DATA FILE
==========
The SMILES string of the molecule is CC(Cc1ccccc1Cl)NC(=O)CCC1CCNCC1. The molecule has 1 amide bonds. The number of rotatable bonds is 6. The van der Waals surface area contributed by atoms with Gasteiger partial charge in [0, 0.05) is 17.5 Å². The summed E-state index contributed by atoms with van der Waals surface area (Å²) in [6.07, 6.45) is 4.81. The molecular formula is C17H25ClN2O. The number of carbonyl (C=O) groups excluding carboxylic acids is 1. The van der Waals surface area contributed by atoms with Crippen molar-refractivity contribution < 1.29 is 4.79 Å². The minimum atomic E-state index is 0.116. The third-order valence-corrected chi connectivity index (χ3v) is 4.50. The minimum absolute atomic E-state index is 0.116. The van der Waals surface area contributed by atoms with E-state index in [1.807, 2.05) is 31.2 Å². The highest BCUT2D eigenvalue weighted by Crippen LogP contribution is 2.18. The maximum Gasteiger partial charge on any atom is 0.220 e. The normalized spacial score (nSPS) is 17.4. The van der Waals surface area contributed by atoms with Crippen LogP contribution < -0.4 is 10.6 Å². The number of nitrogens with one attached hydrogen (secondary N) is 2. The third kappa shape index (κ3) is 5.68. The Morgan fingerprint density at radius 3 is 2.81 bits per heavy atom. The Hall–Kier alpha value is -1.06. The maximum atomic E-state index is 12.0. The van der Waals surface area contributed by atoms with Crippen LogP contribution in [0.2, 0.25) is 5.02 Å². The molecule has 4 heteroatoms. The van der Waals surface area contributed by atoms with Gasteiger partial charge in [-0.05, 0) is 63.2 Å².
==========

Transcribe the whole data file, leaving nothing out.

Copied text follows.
The SMILES string of the molecule is CC(Cc1ccccc1Cl)NC(=O)CCC1CCNCC1. The molecule has 1 amide bonds. The number of rotatable bonds is 6. The van der Waals surface area contributed by atoms with Gasteiger partial charge in [0, 0.05) is 17.5 Å². The summed E-state index contributed by atoms with van der Waals surface area (Å²) in [6.07, 6.45) is 4.81. The molecular formula is C17H25ClN2O. The number of carbonyl (C=O) groups excluding carboxylic acids is 1. The van der Waals surface area contributed by atoms with Crippen molar-refractivity contribution < 1.29 is 4.79 Å². The minimum atomic E-state index is 0.116. The third-order valence-corrected chi connectivity index (χ3v) is 4.50. The minimum absolute atomic E-state index is 0.116. The van der Waals surface area contributed by atoms with E-state index in [1.807, 2.05) is 31.2 Å². The highest BCUT2D eigenvalue weighted by Crippen LogP contribution is 2.18. The maximum Gasteiger partial charge on any atom is 0.220 e. The normalized spacial score (nSPS) is 17.4. The van der Waals surface area contributed by atoms with Crippen LogP contribution < -0.4 is 10.6 Å². The number of nitrogens with one attached hydrogen (secondary N) is 2. The third kappa shape index (κ3) is 5.68. The Morgan fingerprint density at radius 3 is 2.81 bits per heavy atom. The Hall–Kier alpha value is -1.06. The maximum atomic E-state index is 12.0. The van der Waals surface area contributed by atoms with Crippen LogP contribution in [0.2, 0.25) is 5.02 Å². The molecule has 4 heteroatoms. The van der Waals surface area contributed by atoms with Gasteiger partial charge in [-0.05, 0) is 63.2 Å².